While in Guatemala, we decided to take a small detour to go and visit the mayan ruins of Copan in Honduras. We knew we were going to see a lot of Mayan archeological sites in the next few weeks but those one seemed quite special. Plus, it was the rainy season so our former idea of going swimming in the possibly flooded river of Semuc Champey was not really appealing…
Arriving in Copan
We were arriving from Antigua where we had booked two seats on a private transportation. You should know that the transportation in Guatemala is quite uncomfortable and so are the roads. We then made sure to have a transport where our bag would be protected from the rain and where we could sit more or less comfortably for an 8 hours trip.
Passing the border from Guatemala to Honduras is quite easy. Just make sure to have some cash with you as there is an entrance fee (around 3 $). They accept lempiras, dollars, and quetzales. Once you pass the border, you arrive in Copan in no time.
The city of Copan
Copan is quite a small place, with nothing much to do. Basically, you mostly come here to visit the ruins or do some activities in the region. Nevertheless, the colored house and quiet area is really perfect for a nice stroll around, looking at the craft stands around the main square.
Adventures in the city
We came only to visit the ruins but still had quite a lot of adventure during the two days we spent there.
To start with, it started to rain a lot right after we arrived. To the point that water was leaking among the tiles on the roof, directly in our room. When we went for the manager, he gave us a couple of buckets and explained that he needed to go on the roof to fix it, and so we had to wait for the rain to stop.
Shortly after placing the buckets (the bed was luckily spared), the power went off. As long as the sun was out, we only missed the wifi, but soon the night came and it became more complicated. We learned that the power went off in the entire neighborhood. Fortunately, our hostel had its own generator. Power cuts must be more frequent than we think.
It was becoming late, we were hungry, and the power was not coming back. We then went out with our frontals to look for some food in the other part of town, where there was still power. After a good dinner at a local stand, the power went off just when we were paying. It was not a problem for us, but all the people waiting for their food didn’t look so happy. We came back to our hostel in a city completely dark, except for the few hostels that had their own generators.
Discovering the ruins of Copan
We woke up early to make sure we would be at the ruins exactly for the opening. We had two reasons for that: First, we realised that during the rainy season, it usually rains during the afternoon, so you want to do as much as possible in the morning. Then, we heard that when the ruins are not too crowded, you get to see some beautiful Macaws, Honduras national bird, flying around. We imagined if we were among the first people to enter, they wouldn’t have had time to be scared and we would get to see many of them!
Our entrance to the site was a bit delayed since, due to the lack of electricity, it was not possible to print the tickets. But we were the first ones nonetheless. As soon as we entered we saw the famous macaws flying around in the trees just above our heads. There were so many of them! We were super excited as we were not expecting to see that many. They are big, and majestuous, always flying in groups. A truly magical moment.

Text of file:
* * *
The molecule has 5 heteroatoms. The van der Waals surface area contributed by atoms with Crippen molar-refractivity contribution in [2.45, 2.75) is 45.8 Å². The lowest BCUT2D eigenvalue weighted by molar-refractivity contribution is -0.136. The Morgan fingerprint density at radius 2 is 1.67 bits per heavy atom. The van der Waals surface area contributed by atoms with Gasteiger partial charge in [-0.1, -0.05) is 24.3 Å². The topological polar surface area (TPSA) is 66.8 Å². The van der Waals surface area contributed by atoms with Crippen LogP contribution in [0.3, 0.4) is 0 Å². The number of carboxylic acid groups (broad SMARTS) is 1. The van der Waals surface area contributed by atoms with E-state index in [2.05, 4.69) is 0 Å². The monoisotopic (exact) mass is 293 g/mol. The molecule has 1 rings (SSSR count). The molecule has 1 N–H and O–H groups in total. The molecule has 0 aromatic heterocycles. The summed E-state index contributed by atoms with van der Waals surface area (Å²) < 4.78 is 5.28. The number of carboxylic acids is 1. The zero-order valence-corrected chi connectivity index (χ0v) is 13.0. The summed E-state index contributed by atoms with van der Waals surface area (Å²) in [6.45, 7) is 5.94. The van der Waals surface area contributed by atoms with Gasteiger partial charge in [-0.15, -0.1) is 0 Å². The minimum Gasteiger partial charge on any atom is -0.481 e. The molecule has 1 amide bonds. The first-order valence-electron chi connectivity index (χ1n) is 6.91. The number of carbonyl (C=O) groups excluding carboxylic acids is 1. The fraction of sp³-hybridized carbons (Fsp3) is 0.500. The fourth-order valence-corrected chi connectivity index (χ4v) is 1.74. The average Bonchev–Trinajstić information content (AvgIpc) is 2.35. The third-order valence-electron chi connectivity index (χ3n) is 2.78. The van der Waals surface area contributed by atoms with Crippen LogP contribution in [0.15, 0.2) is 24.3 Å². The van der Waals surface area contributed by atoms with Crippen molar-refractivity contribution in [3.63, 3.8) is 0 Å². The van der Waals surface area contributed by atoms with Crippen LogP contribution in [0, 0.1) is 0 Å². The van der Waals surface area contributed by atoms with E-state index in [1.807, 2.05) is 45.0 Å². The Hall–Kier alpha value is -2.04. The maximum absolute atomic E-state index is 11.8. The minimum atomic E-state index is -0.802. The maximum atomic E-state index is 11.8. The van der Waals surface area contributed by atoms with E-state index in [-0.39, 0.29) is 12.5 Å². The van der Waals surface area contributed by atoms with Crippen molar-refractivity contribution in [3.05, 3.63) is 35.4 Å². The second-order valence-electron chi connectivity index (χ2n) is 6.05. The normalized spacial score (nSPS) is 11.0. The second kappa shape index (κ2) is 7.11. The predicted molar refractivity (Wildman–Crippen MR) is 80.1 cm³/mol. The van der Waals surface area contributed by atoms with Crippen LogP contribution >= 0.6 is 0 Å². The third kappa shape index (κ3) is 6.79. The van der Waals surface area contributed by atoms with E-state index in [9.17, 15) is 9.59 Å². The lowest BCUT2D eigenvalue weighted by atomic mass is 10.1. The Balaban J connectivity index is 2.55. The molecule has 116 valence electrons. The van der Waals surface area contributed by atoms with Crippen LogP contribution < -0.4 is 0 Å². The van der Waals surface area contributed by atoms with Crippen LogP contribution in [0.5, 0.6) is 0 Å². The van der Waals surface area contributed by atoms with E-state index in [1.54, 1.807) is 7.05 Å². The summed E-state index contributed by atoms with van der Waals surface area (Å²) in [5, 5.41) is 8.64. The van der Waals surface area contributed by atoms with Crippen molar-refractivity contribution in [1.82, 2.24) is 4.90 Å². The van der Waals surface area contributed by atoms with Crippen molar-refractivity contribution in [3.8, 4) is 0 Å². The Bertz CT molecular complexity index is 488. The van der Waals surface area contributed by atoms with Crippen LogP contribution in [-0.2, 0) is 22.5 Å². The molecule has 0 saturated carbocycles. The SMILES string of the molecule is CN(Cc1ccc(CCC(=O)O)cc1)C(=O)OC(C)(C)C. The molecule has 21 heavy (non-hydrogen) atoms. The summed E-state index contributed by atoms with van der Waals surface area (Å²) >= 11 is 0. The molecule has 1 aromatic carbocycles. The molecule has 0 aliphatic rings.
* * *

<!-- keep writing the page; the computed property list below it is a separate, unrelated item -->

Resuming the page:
We then moved to the ruins. We could still hear the macaws, and from time to time, see a group flying around. Plus, we were still alone on the site, so we felt a little bit like explorers that just discovered a new place. The site is quite big and it corresponds to the ancient ceremonial centre. You get to see a lot of statues with really impressive carvings.
Special rules for the visit
Note that you cannot enter the main site with any food, stuffed animals or figurine of any type. Apparently, too many people put them on the ruins to make some nice instagram pictures, damaging some of the artifacts… But don’t worry, in case you come with one, you can leave it at the entrance and take it back at the end of the visit.
One ticket, two sites
We were interested in visiting the museum but we had to buy extra tickets for that. Instead,we saw that with the tickets we already had, we could go a little bit further down the road for more ruins to explore. It is only a 15mn walk that very few people tend to do. In this new area, you get to explore the ancient houses of the nobles. The guy at the entrance was kind enough to show us the way and explain a couple of things about the houses. For example, the dead were usually buried under the floor inside of the same house where the family was living.
The guardian was actually hoping we would hire him as a guide to visit the rest of the site. But we had already been walking for a few hours and our legs as well as our budget didn’t agree with the idea.
If you decide to walk to and from the archeological site, you will pass in front of some more carved headstone along the way. They are not as cool as the ones inside the site, but they did make the walk much more interesting.
Going back to Guatemala
It is really easy to find the colectivos going to the border. They leave as soon as they are full, which means every 10/15 minutes if you go early in the morning.
However, we found it impossible to get a schedule for the buses on the other side of the border. People could give us only approximate hours, and the internet was not helpful. In any case, there are actually enough buses at the border so, if you go early, you are sure to be able to go wherever you want. We were just a bit disappointed because we missed by 30 minutes a bus that was going directly to Flores. Instead, we had to change in Chiquimula.
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